Advocating a “Classical Approach to Education”


A few months ago, we moved out of Washington, D.C., to be closer to where we’ll be sending our children to school. That decision wasn’t just made because it’s our parish school or because many DC public schools have serious problems. Prior to getting married, my husband and I separately served on the school board that oversaw the change in our parish school’s curriculum to a Classical approach. It was a large undertaking but we couldn’t be more pleased with the results.
From my experience, I know that the Classical movement is sizable and under-covered by major media. So I was completely delighted to read about a new Classical school in the area in a recent Washington Post. Written by Julia Duin, it begins with an anecdote that shows how Classical education works:

It’s 1 p.m. and time for Amy Clayton’s fifth grade to show off their memorization skills.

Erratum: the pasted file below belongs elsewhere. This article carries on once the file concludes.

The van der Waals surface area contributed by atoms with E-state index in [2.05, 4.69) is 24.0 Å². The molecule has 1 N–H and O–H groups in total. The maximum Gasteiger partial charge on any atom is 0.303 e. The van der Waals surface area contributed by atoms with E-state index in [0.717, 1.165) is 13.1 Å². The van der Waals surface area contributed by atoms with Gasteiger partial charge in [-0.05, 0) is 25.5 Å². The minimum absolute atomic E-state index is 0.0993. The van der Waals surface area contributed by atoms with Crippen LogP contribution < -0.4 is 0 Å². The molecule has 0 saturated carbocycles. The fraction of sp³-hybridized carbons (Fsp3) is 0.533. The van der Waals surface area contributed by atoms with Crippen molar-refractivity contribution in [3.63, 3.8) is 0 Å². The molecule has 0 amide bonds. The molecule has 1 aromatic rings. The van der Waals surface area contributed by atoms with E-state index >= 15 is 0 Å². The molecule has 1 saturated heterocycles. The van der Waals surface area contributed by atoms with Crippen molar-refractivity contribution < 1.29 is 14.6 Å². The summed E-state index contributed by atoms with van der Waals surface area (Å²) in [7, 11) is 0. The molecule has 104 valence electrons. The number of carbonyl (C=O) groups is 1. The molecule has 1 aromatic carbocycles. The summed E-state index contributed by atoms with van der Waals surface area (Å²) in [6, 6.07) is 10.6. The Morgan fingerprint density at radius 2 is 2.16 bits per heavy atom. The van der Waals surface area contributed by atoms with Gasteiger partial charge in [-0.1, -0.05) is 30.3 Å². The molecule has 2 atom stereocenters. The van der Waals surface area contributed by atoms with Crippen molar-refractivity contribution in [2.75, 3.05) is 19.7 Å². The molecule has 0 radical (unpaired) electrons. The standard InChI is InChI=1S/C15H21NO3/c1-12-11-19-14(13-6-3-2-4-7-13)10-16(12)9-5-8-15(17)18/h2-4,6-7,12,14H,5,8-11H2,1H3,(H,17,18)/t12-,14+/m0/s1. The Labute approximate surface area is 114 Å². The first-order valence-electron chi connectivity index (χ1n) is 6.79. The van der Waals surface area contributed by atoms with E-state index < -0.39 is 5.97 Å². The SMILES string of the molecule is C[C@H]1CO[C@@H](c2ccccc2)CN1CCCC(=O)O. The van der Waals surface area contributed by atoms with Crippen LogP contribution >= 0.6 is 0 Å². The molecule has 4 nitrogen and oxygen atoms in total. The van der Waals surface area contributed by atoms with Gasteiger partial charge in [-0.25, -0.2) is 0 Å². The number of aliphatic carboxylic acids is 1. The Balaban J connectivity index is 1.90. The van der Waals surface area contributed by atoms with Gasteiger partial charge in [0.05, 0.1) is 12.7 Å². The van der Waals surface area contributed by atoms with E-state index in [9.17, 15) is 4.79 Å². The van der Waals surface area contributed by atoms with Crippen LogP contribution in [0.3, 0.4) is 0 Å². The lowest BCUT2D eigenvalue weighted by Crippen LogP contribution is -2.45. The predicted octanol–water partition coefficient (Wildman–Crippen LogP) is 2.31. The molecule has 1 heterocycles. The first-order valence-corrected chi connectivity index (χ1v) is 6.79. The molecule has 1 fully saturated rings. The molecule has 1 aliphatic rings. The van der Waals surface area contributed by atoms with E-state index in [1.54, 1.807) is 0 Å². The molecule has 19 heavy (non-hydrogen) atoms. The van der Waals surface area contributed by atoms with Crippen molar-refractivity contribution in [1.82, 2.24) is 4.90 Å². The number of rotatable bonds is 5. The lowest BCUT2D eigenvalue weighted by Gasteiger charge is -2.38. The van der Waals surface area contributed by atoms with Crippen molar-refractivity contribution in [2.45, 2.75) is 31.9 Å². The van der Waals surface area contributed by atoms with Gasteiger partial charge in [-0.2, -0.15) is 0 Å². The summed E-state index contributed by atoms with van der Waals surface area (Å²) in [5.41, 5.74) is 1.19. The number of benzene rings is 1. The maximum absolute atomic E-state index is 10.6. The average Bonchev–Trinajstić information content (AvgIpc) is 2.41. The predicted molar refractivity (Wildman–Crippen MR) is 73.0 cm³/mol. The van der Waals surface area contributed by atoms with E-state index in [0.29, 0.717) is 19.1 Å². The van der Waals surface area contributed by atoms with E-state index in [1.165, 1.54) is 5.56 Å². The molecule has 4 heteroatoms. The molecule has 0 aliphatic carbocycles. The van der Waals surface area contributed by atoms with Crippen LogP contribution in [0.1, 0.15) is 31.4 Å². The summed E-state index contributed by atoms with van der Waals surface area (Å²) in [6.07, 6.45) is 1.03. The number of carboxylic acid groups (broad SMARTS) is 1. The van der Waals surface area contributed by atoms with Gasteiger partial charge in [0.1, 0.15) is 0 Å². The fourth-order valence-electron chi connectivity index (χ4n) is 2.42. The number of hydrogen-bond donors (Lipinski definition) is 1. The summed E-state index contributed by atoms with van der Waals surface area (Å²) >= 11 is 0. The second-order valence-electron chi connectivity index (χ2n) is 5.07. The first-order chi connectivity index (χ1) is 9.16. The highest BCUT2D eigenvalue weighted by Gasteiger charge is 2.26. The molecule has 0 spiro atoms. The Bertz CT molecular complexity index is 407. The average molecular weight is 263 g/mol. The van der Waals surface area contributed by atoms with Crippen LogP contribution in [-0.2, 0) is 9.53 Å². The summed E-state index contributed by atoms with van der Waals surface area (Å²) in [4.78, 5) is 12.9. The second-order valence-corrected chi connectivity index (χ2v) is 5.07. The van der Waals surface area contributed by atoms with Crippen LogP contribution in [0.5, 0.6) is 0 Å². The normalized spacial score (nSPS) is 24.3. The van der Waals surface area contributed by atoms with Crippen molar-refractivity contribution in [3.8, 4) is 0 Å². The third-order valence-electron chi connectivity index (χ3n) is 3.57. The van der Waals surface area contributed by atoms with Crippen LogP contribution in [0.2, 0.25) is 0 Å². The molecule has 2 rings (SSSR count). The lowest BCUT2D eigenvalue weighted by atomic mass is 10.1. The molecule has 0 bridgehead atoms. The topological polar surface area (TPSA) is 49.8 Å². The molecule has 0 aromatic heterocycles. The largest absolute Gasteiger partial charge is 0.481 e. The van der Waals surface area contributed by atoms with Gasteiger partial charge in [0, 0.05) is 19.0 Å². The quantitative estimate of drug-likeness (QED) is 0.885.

Decked out in blue long-sleeved shirts and dark pants for boys and bright yellow blouses and plaid jumpers for girls, the students begin with the words of Patrick Henry’s immortal “Give me liberty or give me death” speech first delivered on March 23, 1775, in Richmond. That recitation merges into verses from Henry Wadsworth Longfellow’s “Paul Revere’s Ride.” That morphs into a few phrases from the Declaration of Independence, the Preamble to the U.S. Constitution and finally to fragments of speeches by Frederick Douglass and Abraham Lincoln.
“Beautifully done,” Clayton says at the conclusion. “We just encapsulated 80 years of American history in our recitation.” She is engaged, dramatic, and students are nearly jumping out of their seats trying to answer her questions about the beginnings of the Civil War. To her right is a banner containing a quote from Aesop: “No act of kindness, however small, is ever wasted.” Near that hangs a crucifix.